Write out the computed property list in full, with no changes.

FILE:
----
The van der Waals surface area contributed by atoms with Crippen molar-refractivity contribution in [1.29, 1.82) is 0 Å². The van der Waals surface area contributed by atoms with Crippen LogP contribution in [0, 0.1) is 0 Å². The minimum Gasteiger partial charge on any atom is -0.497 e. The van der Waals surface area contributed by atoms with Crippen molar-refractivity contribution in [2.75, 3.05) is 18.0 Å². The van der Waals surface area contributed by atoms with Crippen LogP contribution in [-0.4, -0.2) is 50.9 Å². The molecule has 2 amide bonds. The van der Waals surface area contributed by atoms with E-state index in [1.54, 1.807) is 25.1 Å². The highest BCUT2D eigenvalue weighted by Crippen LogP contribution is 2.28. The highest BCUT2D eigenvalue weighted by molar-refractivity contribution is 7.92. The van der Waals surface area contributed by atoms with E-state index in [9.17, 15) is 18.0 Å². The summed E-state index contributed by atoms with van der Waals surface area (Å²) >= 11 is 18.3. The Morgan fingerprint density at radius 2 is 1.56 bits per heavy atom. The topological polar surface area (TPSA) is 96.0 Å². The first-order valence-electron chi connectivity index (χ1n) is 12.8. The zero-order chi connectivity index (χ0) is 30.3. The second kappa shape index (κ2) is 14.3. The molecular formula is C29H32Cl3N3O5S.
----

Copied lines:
The van der Waals surface area contributed by atoms with Crippen molar-refractivity contribution in [1.29, 1.82) is 0 Å². The van der Waals surface area contributed by atoms with Crippen LogP contribution in [0, 0.1) is 0 Å². The minimum Gasteiger partial charge on any atom is -0.497 e. The van der Waals surface area contributed by atoms with Crippen molar-refractivity contribution in [2.75, 3.05) is 18.0 Å². The van der Waals surface area contributed by atoms with Crippen LogP contribution in [-0.4, -0.2) is 50.9 Å². The molecule has 2 amide bonds. The van der Waals surface area contributed by atoms with E-state index in [1.54, 1.807) is 25.1 Å². The highest BCUT2D eigenvalue weighted by Crippen LogP contribution is 2.28. The highest BCUT2D eigenvalue weighted by molar-refractivity contribution is 7.92. The van der Waals surface area contributed by atoms with E-state index in [9.17, 15) is 18.0 Å². The summed E-state index contributed by atoms with van der Waals surface area (Å²) >= 11 is 18.3. The Morgan fingerprint density at radius 2 is 1.56 bits per heavy atom. The topological polar surface area (TPSA) is 96.0 Å². The first-order valence-electron chi connectivity index (χ1n) is 12.8. The zero-order chi connectivity index (χ0) is 30.3. The second kappa shape index (κ2) is 14.3. The molecular formula is C29H32Cl3N3O5S.